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Saint Mary Church

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    Saint Marys Church


    Brief History and Guide

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    to this ancient and interesting church, which has stood for 900 years on its

    knoll overlooking the beautiful Orwell valley. We hope that you will enjoy

    its great charm and atmosphere, and above all we hope that you will feel at

    home here, because St. Marys is not just an ancient building, but is a living

    center for Christian worship the purpose for which it was built. It is ourFathers House, and that is why the people of this tiny community cherish

    and care for it as they do. It is a place where people of all faiths or of none

    may find peace and inspiration and where Christians, whoever or whatever

    they are, can look upon as Home.

    WHERSTEAD is a scattered parish, its main center of population being

    along the village street, through which we travel to the church, passing the

    former smithy, the old village (rebuilt 1872) and the entrance to WhersteadPark. The mansion was designed by Wyatville in 1792 for Sir Robert

    Harland who, in 1813, exchanged the estate with Mr. John Vernon of Orwell

    Park on the other side of the river. It was rented for a short time by the

    parents of Edward FitzGerald. Sir Robert sold Orwell Park to Col. Tomline

    in 1847 and came back to spend his final year at Wherstead. Lady Harland

    (see Vernon, who died in 1860, left Wherstead to Charles Easlead, whose

    wife was Sir Robert Harlands niece. The Park is now the Area

    Headquarters of the Electricity Board.

    Historical Development of the Church

    Like most mediaeval churches, St. Marys has evolved over the centuries,

    as people of different times and traditions have altered and beautified it. A

    church at Wherstead is mentioned in the Domesday Survey of 1086 and

    there was probably a church here in Saxon times. There may indeed have

    been a place of pagan worship on this spot; the huge boulders (or sarsen

    stones) upon which part of the tower rests, take us back to pre Christian


    The core of the present nave is certainly Norman, as we can see by its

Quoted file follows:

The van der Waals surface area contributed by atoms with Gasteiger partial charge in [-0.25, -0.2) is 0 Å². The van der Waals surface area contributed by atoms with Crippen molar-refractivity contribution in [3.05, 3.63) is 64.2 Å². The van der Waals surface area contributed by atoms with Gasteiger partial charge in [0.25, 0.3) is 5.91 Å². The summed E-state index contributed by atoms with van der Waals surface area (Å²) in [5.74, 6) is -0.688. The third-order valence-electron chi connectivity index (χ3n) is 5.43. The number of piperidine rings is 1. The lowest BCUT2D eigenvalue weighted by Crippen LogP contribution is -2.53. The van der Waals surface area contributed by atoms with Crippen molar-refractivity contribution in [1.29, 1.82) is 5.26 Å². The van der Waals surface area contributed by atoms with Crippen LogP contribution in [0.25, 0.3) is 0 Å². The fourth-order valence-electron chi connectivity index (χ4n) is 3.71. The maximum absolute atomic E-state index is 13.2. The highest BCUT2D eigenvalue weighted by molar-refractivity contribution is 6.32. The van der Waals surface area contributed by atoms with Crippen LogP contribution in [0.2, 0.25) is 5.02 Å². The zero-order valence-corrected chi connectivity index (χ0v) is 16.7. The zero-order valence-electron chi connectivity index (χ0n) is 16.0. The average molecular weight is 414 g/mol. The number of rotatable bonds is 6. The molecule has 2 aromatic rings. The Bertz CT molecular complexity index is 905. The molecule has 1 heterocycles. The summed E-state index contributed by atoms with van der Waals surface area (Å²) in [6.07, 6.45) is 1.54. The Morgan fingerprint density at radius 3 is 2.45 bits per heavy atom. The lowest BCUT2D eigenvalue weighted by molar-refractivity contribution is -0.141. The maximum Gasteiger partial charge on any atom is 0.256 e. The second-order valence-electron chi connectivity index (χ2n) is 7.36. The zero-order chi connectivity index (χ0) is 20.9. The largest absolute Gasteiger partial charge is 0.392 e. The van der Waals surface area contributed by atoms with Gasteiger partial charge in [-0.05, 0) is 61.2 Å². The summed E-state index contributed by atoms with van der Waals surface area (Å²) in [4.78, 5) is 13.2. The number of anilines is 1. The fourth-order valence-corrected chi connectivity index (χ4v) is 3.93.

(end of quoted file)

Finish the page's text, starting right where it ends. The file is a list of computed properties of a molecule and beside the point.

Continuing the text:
simple 11th

    century north doorway and slightly later south doorway. The

    tiny renewed Early English windows towards the west end of the chancel

    indicated that this was probably remodeled in the late 12th or early 13th


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    During the 15th

    century the western tower was added. William Brown

    bequeathed 2 marks (about 1.35) in 1455 towards building this tower and

    in 1469 another donor left 20 shillings towards a new bell.

    Few items remain inside St. Marys from the times before the Reformation

    when the interior was a treasure-house of mediaeval colour and carving,

    providing a host of visual aids to instruct the ordinary people who could not

    read and were not Latin scholars. The chancel roof and the pattern of the

    bench-ends show the beauty of mediaeval design and the rood-loft staircase

    reminds us of the painted rood screen, with the loft (gallery) which

    surmounted it and the great Rood (Christ crucified, flanked by Our Lady and

    St. John) which crowned it all gone.

    After the Reformation, when services were in English and there was less

    need for visual aids, much of the colour and carving was removed. What the

    Reformers in the mid 1500s did not remove, the Puritans in the 1640s did, soour churches became very plainly furnished for the Prayer Book worship of

    the Established Church, where the emphasis was on the preaching of the

    Word, with Communion four times per year. This lasted through the 18th

    and early 19th


    The antiquarian, David Elish Davy, visited this church in 1818 and 1843

    and his notes give us some idea of what the church looked like then. He

    observed that the walls were very low and did not exceed 12 feet. The roofs

    were tiled except for that on the north side of the nave, which was coveredwith lead. The south doorway had been ruined with too much plaster and

    whitewash; its inner capitals had almost worn away. Most of the windows

    on the south side were square-headed 15th

    century Perpendicular ones and

    the cast window was also of this date (as is seen in the sketch made by

    Henry Davy in 1838.)

    Inside, the church was equipped with irregular box-pews, and a few

    mediaeval benches also remained. On the north wall hung the Royal Arms,

    dated 1679. The old font was square, its large and clumsy bowl beingheld together by a piece of iron which surrounded it. The panels of its

    square stem had been filled in with black flints. On the north side fo the

    chancel stood the large manorial pew belonging to the Vernons and above it

    was a framed set of the Ten Commandments on the wall. Flanking the east

    window were the Lords Prayer and Creed. The sanctuary floor was at the

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    same level as the other floors in the church and was not railed off; movable

    altar rails were brought in when needed for the convenience of the


    At the west end was a small gallery for musicians and a visitor to a service

    in the 1850s noted that it was occupied by four labouring men who formed

    the choir he also remarked that the interior of the church was of a mostrude and primitive character, the only approach to anything like ornament

    being an escutcheon and a tablet in memory of the late Sir Robert Harland.

    During the second half of the 19th

    century there was a great movement to

    restore and refurnish churches on pre-Reformation lines, bringing back what

    was good in mediaeval design and throwing out many of the innovations of